WASHINGTON -- It can help trace missing children, but misidentifies people of color. It can help detect cancer, but may recommend the wrong cure. It can help track criminals, but could aid foreign enemies in targeting voters. It can improve efficiency, but perpetuate long-standing biases.
The "it" is artificial intelligence, a technology that teaches machines to recognize complex patterns and make decisions based on them, much like humans do. While the promised benefits of the technology are profound, the downsides could be damaging, even dangerous.
Last year police in New Delhi, for example, traced 2,930 missing children in four days by using an experimental facial recognition technology that identified them by examining a database of 45,000 kids living in shelters and homes. Yet a facial recognition tool developed by Amazon and tested by the American Civil Liberties Union in 2018 incorrectly identified 28 members of Congress as having been arrested for a crime, disproportionately picking out African American lawmakers, including civil rights icon John Lewis.
Significant advances in computers' ability to recognize visual patterns and human languages, including voice and text recognition, and to learn without supervision have brought machines closer to achieving cognitive tasks once reserved for humans. Vast quantities of data held privately and by governments are the necessary "food" that computers must digest to learn the new skills.
Lawmakers and regulators still grappling with the downsides of the internet and social media era -- such as loss of privacy, criminal hacking and data breaches -- are now trying to balance the promises and perils of artificial intelligence. Industry groups, lobbyists and unions are angling to shape the debate over regulations affecting technologies that could one day bring more job losses because of increased automation. Civil rights groups and some technologists are calling for greater oversight to prevent bias and discriminatory practices.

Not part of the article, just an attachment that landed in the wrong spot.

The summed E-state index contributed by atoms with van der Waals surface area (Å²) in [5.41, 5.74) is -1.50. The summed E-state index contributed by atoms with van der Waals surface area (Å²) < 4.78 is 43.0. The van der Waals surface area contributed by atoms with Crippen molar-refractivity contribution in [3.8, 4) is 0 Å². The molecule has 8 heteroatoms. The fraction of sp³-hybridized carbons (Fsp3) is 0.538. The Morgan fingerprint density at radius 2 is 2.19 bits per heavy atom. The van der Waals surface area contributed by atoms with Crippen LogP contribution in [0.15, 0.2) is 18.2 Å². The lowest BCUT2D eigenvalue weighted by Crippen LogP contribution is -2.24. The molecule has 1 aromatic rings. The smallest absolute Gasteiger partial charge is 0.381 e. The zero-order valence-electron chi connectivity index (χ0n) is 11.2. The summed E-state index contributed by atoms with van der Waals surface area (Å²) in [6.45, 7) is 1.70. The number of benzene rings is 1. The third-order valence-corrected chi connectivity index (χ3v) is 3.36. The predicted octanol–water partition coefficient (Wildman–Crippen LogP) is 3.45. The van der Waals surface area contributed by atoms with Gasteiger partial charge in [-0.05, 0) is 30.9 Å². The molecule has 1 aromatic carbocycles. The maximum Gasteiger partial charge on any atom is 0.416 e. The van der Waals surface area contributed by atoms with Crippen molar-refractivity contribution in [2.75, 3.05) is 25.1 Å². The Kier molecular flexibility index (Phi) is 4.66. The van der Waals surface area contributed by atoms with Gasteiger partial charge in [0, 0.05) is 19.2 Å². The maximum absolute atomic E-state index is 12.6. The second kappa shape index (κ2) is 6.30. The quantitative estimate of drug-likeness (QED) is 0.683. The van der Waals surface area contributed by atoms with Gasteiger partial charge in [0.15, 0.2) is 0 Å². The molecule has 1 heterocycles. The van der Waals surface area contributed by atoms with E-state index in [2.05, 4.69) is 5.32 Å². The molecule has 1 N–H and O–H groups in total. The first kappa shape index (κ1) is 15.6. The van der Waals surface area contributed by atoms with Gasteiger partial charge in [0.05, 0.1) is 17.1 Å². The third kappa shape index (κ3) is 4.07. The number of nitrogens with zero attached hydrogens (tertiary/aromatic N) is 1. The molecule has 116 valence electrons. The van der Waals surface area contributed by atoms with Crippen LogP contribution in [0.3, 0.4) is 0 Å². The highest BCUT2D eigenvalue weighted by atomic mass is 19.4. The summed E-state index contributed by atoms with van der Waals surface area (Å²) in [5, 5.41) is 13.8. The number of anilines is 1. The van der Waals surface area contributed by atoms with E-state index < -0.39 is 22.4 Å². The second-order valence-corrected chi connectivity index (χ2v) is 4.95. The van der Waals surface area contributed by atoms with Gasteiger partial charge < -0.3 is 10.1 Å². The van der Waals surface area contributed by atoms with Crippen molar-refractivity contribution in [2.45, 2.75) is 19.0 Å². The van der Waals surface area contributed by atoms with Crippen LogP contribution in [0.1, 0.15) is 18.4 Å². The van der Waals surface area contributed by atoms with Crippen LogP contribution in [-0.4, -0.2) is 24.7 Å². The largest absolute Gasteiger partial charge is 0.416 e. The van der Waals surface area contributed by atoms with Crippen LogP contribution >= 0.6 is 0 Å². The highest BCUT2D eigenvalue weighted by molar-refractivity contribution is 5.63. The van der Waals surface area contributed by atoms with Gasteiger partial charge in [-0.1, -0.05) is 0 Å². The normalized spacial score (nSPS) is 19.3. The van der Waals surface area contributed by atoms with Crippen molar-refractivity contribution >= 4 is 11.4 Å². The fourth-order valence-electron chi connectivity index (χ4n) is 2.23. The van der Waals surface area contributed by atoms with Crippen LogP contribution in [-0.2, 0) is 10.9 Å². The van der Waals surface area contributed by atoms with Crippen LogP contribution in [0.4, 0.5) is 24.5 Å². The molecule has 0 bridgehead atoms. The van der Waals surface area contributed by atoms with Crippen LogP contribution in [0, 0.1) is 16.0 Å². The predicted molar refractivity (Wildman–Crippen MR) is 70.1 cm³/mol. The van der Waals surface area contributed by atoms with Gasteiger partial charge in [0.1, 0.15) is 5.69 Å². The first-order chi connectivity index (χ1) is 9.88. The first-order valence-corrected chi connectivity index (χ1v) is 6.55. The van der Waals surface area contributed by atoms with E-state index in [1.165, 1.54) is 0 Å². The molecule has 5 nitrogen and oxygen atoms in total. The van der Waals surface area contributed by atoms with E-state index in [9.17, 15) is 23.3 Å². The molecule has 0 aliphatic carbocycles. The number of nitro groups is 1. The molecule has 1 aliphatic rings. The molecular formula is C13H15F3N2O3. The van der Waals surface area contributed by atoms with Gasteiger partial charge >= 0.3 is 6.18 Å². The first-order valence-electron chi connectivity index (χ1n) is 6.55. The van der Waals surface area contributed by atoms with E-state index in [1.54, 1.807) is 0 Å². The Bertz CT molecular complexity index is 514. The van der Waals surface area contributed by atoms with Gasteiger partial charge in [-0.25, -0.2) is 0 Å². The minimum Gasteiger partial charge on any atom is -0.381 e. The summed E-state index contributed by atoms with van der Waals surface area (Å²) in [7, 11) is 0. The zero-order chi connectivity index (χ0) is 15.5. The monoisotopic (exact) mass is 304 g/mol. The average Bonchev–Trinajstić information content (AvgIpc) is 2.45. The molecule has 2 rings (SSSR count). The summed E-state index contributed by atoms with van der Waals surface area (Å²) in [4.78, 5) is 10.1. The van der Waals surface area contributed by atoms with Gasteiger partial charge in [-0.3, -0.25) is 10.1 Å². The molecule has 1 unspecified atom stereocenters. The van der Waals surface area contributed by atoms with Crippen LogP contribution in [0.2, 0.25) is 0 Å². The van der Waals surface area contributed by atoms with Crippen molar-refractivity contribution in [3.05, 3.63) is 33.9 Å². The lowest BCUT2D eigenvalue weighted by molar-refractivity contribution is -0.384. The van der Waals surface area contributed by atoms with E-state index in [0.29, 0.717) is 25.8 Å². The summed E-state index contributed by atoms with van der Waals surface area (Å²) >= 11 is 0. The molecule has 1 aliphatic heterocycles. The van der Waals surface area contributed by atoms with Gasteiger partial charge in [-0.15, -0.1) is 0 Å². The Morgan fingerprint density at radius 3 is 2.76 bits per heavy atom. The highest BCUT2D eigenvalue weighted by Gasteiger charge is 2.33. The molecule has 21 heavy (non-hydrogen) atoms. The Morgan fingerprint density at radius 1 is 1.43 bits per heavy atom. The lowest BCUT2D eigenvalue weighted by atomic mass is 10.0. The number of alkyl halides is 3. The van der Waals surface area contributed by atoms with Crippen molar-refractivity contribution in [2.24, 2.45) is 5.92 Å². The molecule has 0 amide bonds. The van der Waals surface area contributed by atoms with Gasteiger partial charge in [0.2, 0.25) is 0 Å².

Determining the way forward is also complicated because artificial intelligence has emerged almost organically from existing technology and data, unhampered by restrictions on privacy and use, said Jason Schultz, a law professor at New York University who also oversees law and policy for NYU's AI Now Institute. "We are now trying to figure out whether the scaffolding we have for the internet era is sufficient for AI or do we need a whole new foundation," he said.
Northwell Health, New York state's largest health care provider, for example, uses Amazon's Echo voice-activated device to assist hospital patients with queries on everything from medications to music. Typical Echo devices store recordings of user requests on Amazon servers, but Northwell uses its own servers to comply with the Health Insurance Portability and Accountability Act, the landmark law that safeguards patient information.
"But is that enough or do we need new regulations?" Schulz asked.
Members of Congress are waking up to the potential dangers of widespread use of AI technologies. They have drafted bills that would not only require more transparency and accountability over these automated systems, but also allow users to withhold certain information from the large data sets that drive artificial intelligence.
"It's a fundamental way in which decisions are made now -- algorithms and computers," said Sen. Ron Wyden, an Oregon Democrat who is co-sponsoring a bill dubbed the Algorithmic Accountability Act, introduced in April. "And it seems to me that there's not much transparency, not much disclosure, and that's what we sought to do in our bill."